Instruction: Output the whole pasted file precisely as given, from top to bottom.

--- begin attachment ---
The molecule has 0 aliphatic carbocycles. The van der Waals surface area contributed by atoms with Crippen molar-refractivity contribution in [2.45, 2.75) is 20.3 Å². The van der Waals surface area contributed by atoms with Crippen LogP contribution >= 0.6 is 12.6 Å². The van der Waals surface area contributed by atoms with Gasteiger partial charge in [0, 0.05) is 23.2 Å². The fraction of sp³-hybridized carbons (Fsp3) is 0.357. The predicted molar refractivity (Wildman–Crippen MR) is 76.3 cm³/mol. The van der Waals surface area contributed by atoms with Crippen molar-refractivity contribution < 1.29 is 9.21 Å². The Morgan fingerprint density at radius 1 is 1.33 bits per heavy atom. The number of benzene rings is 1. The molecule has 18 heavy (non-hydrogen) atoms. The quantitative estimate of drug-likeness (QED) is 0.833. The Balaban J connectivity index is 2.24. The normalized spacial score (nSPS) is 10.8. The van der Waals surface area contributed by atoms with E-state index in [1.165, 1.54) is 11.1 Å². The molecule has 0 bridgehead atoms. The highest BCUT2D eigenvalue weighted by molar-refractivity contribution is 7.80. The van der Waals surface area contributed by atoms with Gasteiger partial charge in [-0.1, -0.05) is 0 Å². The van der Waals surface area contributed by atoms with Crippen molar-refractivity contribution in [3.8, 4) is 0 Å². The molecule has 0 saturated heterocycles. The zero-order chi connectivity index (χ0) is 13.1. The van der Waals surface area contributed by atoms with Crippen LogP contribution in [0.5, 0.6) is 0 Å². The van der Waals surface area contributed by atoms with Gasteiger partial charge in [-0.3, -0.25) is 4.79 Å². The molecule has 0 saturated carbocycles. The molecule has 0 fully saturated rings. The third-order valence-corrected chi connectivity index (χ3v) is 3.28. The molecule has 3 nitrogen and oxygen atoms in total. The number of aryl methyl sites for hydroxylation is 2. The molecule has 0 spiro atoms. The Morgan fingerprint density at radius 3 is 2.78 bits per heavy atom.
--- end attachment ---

The molecule has 0 aliphatic carbocycles. The van der Waals surface area contributed by atoms with Crippen molar-refractivity contribution in [2.45, 2.75) is 20.3 Å². The van der Waals surface area contributed by atoms with Crippen LogP contribution >= 0.6 is 12.6 Å². The van der Waals surface area contributed by atoms with Gasteiger partial charge in [0, 0.05) is 23.2 Å². The fraction of sp³-hybridized carbons (Fsp3) is 0.357. The predicted molar refractivity (Wildman–Crippen MR) is 76.3 cm³/mol. The van der Waals surface area contributed by atoms with Crippen molar-refractivity contribution < 1.29 is 9.21 Å². The Morgan fingerprint density at radius 1 is 1.33 bits per heavy atom. The number of benzene rings is 1. The molecule has 18 heavy (non-hydrogen) atoms. The quantitative estimate of drug-likeness (QED) is 0.833. The Balaban J connectivity index is 2.24. The normalized spacial score (nSPS) is 10.8. The van der Waals surface area contributed by atoms with E-state index in [1.165, 1.54) is 11.1 Å². The molecule has 0 bridgehead atoms. The highest BCUT2D eigenvalue weighted by molar-refractivity contribution is 7.80. The van der Waals surface area contributed by atoms with Gasteiger partial charge in [-0.1, -0.05) is 0 Å². The van der Waals surface area contributed by atoms with Crippen molar-refractivity contribution in [3.8, 4) is 0 Å². The molecule has 0 saturated heterocycles. The zero-order chi connectivity index (χ0) is 13.1. The van der Waals surface area contributed by atoms with Crippen LogP contribution in [0.5, 0.6) is 0 Å². The van der Waals surface area contributed by atoms with Gasteiger partial charge in [-0.3, -0.25) is 4.79 Å². The molecule has 0 saturated carbocycles. The molecule has 0 fully saturated rings. The third-order valence-corrected chi connectivity index (χ3v) is 3.28. The molecule has 3 nitrogen and oxygen atoms in total. The number of aryl methyl sites for hydroxylation is 2. The molecule has 0 spiro atoms. The Morgan fingerprint density at radius 3 is 2.78 bits per heavy atom.